You’ll need to sit with the bolster behind you, with the length of it across the mat. Have your block, folded blanket or cushion positioned behind the bolster to support your head. Lie back over the bolster, so that you can bring your armpits above the top edge of it and rest your arms around the sides, the body of the bolster will be underneath your upper back. Ensure your shoulders are draping over the edge of it. Carefully extend your head back so that the crown of the head rests on the block. Ensure your neck feels comfortable. The legs are extended straight in front of you. Relax once you’ve found a comfortable, sustainable position and breathe deeply, as appropriate to your rhythm of breath. You will want to build this pose up gradually, and not over-stay: technically we’re in “inversion” territory here, which means your head is lower than your heart. Start with a few breaths, then build up to a suitable maximum of maybe three minutes, as long as this feels appropriate and doesn’t make you light headed. Fish is not recommended if you have neck, lower back or shoulder injuries, high or low blood pressure, or if you suffer from migraines or insomnia.
Now we’re coming to the wind-down poses in our sequence. First up is a prone twist on the bolster, which you’ll need to do on both sides. The following four photographs show the process of getting into the pose and a variation:
First, sit with your left hip next to the bolster and your legs and knees folded to the right side:
Then, you need to twist yourself to the left so that your torso is facing the bolster, without letting your hips move out of position, placing your hands either side of the bolster for support. This means your spine is following the direction of the bolster:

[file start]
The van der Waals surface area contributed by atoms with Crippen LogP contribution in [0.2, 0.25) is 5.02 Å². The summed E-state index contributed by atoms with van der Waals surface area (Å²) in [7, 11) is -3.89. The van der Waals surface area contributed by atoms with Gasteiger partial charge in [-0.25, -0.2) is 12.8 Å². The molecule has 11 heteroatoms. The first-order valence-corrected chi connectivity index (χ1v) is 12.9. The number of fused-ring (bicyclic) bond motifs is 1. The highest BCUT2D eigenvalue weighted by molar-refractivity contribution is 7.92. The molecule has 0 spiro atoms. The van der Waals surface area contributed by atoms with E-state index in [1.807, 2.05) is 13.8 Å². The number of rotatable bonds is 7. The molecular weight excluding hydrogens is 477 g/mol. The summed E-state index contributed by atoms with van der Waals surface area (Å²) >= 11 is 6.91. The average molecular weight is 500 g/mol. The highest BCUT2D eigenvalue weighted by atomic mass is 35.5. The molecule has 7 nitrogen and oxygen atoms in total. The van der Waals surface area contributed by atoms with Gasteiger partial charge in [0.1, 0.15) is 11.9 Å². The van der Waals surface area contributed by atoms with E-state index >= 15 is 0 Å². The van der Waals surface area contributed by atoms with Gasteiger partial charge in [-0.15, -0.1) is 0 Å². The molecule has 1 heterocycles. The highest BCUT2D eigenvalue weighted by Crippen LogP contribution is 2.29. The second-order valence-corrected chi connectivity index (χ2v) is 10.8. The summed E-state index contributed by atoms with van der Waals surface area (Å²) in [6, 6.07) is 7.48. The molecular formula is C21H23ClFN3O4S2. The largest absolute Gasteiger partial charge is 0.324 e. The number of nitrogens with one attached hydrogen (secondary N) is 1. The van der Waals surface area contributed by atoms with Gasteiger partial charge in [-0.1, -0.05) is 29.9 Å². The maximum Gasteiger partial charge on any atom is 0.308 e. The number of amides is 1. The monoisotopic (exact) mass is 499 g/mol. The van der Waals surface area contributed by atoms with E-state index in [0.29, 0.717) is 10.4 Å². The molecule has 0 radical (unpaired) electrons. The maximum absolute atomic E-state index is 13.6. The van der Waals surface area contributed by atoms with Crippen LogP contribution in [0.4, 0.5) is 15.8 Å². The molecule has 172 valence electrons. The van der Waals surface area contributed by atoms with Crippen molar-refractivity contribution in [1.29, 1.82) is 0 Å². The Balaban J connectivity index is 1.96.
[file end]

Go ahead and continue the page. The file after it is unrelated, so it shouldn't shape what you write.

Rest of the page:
Next, drape the torso down onto the bolster and rest your cheek so your face is pointing the same way as your knees. This will give you a gentler twist than the final option (below). Rest here if this feels like enough of a twist:
Or alternatively if you turn your face to the opposite side to your knees you’ll get a deeper twist through the spine by turning the head:
You can rest here for a few breaths or several minutes. Twists are great for realigning the spine after backbending work, for massaging the internal organs and also for cleansing and helping digestive function. Once you’ve done this, repeat on the other side, beginning with sitting with your right hip against the end of the bolster.
Finally we have a restorative forward fold. If forward folding is challenging for you, prop it up as much as you like! You can use any number of extra cushions or folded blankets where I have the brick in the picture. I recommend making sure you’re not resting face down into the bolster as it’s kind of suffocating … instead rest onto the back of a hand, a fist, forearm or a brick so there’s a gap between your face and the bolster. Here’s the first option:
I’m sitting with my legs and feet together, and the bolster positioned a little away from my body to allow me space to fold. I’m wrapping my arms and hands around the end of the bolster but you dont’ have to do that, you can rest them folded onto the bolster or down by your sides if you prefer. Remember the extra props under the brick if you can’t fold this far forward!
In this second variation I’m making a fist and resting my forehead onto it. You can use this if you don’t have a brick. Make it two fists on top of one another if needs be! Rest here for a few breaths and work up to several minutes.
After you come out of your last pose remember that you’ve been working deeply and relaxing, so you need to give yourself time to drift back from yoga world back to reality (shame!). This is a great practice to do before bedtime. Add a warm bath with some bath salts and essential oils or your fave bubble bath and it’s utter deliciousness!
I’d like to thank Isaac Whitmore, age 12, my partner’s son, for his help in creating this post by taking the pictures. He was very patient and dilligent under technical stress. We must work out how to use the camera before we start the next one, Isaac!
Happy practising and Namaste Yogis!